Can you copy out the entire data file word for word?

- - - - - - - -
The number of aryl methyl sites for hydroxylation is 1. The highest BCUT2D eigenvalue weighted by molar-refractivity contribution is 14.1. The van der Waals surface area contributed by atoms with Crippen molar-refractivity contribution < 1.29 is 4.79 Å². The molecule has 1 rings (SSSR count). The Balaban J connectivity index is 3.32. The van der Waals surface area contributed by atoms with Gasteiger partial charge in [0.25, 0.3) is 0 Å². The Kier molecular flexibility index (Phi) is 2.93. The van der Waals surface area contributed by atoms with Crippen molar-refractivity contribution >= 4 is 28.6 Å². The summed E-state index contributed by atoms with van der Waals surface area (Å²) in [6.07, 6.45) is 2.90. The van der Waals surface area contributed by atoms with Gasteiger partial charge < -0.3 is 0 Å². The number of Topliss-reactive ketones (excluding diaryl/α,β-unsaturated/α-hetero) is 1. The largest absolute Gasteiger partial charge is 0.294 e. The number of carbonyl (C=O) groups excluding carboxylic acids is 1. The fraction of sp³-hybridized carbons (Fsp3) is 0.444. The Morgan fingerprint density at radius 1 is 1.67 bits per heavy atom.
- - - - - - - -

The number of aryl methyl sites for hydroxylation is 1. The highest BCUT2D eigenvalue weighted by molar-refractivity contribution is 14.1. The van der Waals surface area contributed by atoms with Crippen molar-refractivity contribution < 1.29 is 4.79 Å². The molecule has 1 rings (SSSR count). The Balaban J connectivity index is 3.32. The van der Waals surface area contributed by atoms with Gasteiger partial charge in [0.25, 0.3) is 0 Å². The Kier molecular flexibility index (Phi) is 2.93. The van der Waals surface area contributed by atoms with Crippen molar-refractivity contribution >= 4 is 28.6 Å². The summed E-state index contributed by atoms with van der Waals surface area (Å²) in [6.07, 6.45) is 2.90. The van der Waals surface area contributed by atoms with Gasteiger partial charge < -0.3 is 0 Å². The number of Topliss-reactive ketones (excluding diaryl/α,β-unsaturated/α-hetero) is 1. The largest absolute Gasteiger partial charge is 0.294 e. The number of carbonyl (C=O) groups excluding carboxylic acids is 1. The fraction of sp³-hybridized carbons (Fsp3) is 0.444. The Morgan fingerprint density at radius 1 is 1.67 bits per heavy atom.